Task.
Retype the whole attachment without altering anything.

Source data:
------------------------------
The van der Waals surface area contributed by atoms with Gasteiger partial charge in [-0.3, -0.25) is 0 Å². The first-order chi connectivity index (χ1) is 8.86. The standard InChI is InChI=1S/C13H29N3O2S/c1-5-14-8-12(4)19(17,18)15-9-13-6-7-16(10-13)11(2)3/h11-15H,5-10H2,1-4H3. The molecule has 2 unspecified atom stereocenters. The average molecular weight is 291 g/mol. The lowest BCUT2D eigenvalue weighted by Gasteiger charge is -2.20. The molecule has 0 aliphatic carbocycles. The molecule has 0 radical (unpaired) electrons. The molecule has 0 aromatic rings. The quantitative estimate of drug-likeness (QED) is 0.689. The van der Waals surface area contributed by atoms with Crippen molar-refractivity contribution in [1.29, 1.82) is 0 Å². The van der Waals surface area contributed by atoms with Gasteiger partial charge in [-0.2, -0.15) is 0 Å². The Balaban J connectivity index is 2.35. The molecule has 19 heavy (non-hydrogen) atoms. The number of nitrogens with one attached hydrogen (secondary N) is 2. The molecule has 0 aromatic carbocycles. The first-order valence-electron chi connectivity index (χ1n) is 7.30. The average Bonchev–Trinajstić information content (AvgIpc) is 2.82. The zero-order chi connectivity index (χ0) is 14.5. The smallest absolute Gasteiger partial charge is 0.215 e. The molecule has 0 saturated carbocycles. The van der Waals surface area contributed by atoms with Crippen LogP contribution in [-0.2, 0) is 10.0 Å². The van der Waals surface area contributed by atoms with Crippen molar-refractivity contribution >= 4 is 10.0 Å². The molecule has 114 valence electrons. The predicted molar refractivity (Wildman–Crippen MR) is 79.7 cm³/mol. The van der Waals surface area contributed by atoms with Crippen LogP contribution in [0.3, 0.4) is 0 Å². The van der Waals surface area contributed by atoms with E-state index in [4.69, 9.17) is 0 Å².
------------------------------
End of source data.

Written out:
The van der Waals surface area contributed by atoms with Gasteiger partial charge in [-0.3, -0.25) is 0 Å². The first-order chi connectivity index (χ1) is 8.86. The standard InChI is InChI=1S/C13H29N3O2S/c1-5-14-8-12(4)19(17,18)15-9-13-6-7-16(10-13)11(2)3/h11-15H,5-10H2,1-4H3. The molecule has 2 unspecified atom stereocenters. The average molecular weight is 291 g/mol. The lowest BCUT2D eigenvalue weighted by Gasteiger charge is -2.20. The molecule has 0 aliphatic carbocycles. The molecule has 0 radical (unpaired) electrons. The molecule has 0 aromatic rings. The quantitative estimate of drug-likeness (QED) is 0.689. The van der Waals surface area contributed by atoms with Crippen molar-refractivity contribution in [1.29, 1.82) is 0 Å². The van der Waals surface area contributed by atoms with Gasteiger partial charge in [-0.2, -0.15) is 0 Å². The Balaban J connectivity index is 2.35. The molecule has 19 heavy (non-hydrogen) atoms. The number of nitrogens with one attached hydrogen (secondary N) is 2. The molecule has 0 aromatic carbocycles. The first-order valence-electron chi connectivity index (χ1n) is 7.30. The average Bonchev–Trinajstić information content (AvgIpc) is 2.82. The zero-order chi connectivity index (χ0) is 14.5. The smallest absolute Gasteiger partial charge is 0.215 e. The molecule has 0 saturated carbocycles. The van der Waals surface area contributed by atoms with Crippen LogP contribution in [-0.2, 0) is 10.0 Å². The van der Waals surface area contributed by atoms with Crippen molar-refractivity contribution >= 4 is 10.0 Å². The molecule has 114 valence electrons. The predicted molar refractivity (Wildman–Crippen MR) is 79.7 cm³/mol. The van der Waals surface area contributed by atoms with Crippen LogP contribution in [0.3, 0.4) is 0 Å². The van der Waals surface area contributed by atoms with E-state index in [4.69, 9.17) is 0 Å².